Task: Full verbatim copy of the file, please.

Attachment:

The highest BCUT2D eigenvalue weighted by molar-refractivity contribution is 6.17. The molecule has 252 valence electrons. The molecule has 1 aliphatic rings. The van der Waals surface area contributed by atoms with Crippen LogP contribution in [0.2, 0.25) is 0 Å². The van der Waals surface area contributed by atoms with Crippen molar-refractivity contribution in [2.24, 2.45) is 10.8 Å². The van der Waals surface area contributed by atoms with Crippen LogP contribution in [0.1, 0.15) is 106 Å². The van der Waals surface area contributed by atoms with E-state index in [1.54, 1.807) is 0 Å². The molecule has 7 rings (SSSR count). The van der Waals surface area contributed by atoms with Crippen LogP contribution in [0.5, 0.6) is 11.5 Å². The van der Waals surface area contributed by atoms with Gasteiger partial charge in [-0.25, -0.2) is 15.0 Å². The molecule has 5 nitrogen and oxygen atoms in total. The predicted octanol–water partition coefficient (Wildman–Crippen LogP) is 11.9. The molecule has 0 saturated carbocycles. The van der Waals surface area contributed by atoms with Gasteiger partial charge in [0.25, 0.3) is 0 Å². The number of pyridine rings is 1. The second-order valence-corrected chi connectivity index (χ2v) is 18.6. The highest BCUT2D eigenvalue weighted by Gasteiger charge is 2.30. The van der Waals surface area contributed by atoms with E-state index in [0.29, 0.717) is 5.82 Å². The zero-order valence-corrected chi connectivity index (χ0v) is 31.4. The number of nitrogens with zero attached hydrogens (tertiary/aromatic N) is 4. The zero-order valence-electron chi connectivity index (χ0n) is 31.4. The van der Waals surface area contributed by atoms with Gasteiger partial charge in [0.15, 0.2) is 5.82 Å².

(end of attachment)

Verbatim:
The highest BCUT2D eigenvalue weighted by molar-refractivity contribution is 6.17. The molecule has 252 valence electrons. The molecule has 1 aliphatic rings. The van der Waals surface area contributed by atoms with Crippen LogP contribution in [0.2, 0.25) is 0 Å². The van der Waals surface area contributed by atoms with Crippen molar-refractivity contribution in [2.24, 2.45) is 10.8 Å². The van der Waals surface area contributed by atoms with Crippen LogP contribution in [0.1, 0.15) is 106 Å². The van der Waals surface area contributed by atoms with E-state index in [1.54, 1.807) is 0 Å². The molecule has 7 rings (SSSR count). The van der Waals surface area contributed by atoms with Crippen LogP contribution in [0.5, 0.6) is 11.5 Å². The van der Waals surface area contributed by atoms with Gasteiger partial charge in [-0.25, -0.2) is 15.0 Å². The molecule has 5 nitrogen and oxygen atoms in total. The predicted octanol–water partition coefficient (Wildman–Crippen LogP) is 11.9. The molecule has 0 saturated carbocycles. The van der Waals surface area contributed by atoms with Gasteiger partial charge in [0.25, 0.3) is 0 Å². The number of pyridine rings is 1. The second-order valence-corrected chi connectivity index (χ2v) is 18.6. The highest BCUT2D eigenvalue weighted by Gasteiger charge is 2.30. The van der Waals surface area contributed by atoms with E-state index in [0.29, 0.717) is 5.82 Å². The zero-order valence-corrected chi connectivity index (χ0v) is 31.4. The number of nitrogens with zero attached hydrogens (tertiary/aromatic N) is 4. The zero-order valence-electron chi connectivity index (χ0n) is 31.4. The van der Waals surface area contributed by atoms with Gasteiger partial charge in [0.15, 0.2) is 5.82 Å².